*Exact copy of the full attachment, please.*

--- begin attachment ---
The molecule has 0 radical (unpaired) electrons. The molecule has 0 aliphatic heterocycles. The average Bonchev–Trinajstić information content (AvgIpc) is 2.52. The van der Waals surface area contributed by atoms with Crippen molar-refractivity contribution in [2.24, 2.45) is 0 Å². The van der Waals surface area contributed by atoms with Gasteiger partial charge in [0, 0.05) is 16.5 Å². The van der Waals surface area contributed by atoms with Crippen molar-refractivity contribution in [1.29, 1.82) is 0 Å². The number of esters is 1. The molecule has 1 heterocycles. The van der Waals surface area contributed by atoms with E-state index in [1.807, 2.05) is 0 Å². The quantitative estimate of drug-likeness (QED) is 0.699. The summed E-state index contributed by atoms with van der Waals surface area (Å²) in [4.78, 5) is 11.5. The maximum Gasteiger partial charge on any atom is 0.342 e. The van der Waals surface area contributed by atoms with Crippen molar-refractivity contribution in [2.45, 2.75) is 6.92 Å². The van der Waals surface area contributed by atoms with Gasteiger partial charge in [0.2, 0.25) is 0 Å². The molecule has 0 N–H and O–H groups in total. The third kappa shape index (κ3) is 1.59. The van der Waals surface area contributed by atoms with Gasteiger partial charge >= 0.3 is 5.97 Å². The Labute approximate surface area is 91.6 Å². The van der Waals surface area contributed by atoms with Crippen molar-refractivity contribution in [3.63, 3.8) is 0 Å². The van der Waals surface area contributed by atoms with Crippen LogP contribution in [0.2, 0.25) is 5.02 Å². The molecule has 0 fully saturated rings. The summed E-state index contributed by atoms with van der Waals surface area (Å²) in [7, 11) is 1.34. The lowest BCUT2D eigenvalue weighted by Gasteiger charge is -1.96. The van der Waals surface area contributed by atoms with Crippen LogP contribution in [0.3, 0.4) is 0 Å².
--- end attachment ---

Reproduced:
The molecule has 0 radical (unpaired) electrons. The molecule has 0 aliphatic heterocycles. The average Bonchev–Trinajstić information content (AvgIpc) is 2.52. The van der Waals surface area contributed by atoms with Crippen molar-refractivity contribution in [2.24, 2.45) is 0 Å². The van der Waals surface area contributed by atoms with Gasteiger partial charge in [0, 0.05) is 16.5 Å². The van der Waals surface area contributed by atoms with Crippen molar-refractivity contribution in [1.29, 1.82) is 0 Å². The number of esters is 1. The molecule has 1 heterocycles. The van der Waals surface area contributed by atoms with E-state index in [1.807, 2.05) is 0 Å². The quantitative estimate of drug-likeness (QED) is 0.699. The summed E-state index contributed by atoms with van der Waals surface area (Å²) in [4.78, 5) is 11.5. The maximum Gasteiger partial charge on any atom is 0.342 e. The van der Waals surface area contributed by atoms with Crippen molar-refractivity contribution in [2.45, 2.75) is 6.92 Å². The van der Waals surface area contributed by atoms with Gasteiger partial charge in [0.2, 0.25) is 0 Å². The molecule has 0 N–H and O–H groups in total. The third kappa shape index (κ3) is 1.59. The van der Waals surface area contributed by atoms with Gasteiger partial charge >= 0.3 is 5.97 Å². The Labute approximate surface area is 91.6 Å². The van der Waals surface area contributed by atoms with Crippen molar-refractivity contribution in [3.63, 3.8) is 0 Å². The van der Waals surface area contributed by atoms with Crippen LogP contribution in [0.2, 0.25) is 5.02 Å². The molecule has 0 fully saturated rings. The summed E-state index contributed by atoms with van der Waals surface area (Å²) in [7, 11) is 1.34. The lowest BCUT2D eigenvalue weighted by Gasteiger charge is -1.96. The van der Waals surface area contributed by atoms with Crippen LogP contribution in [0.3, 0.4) is 0 Å².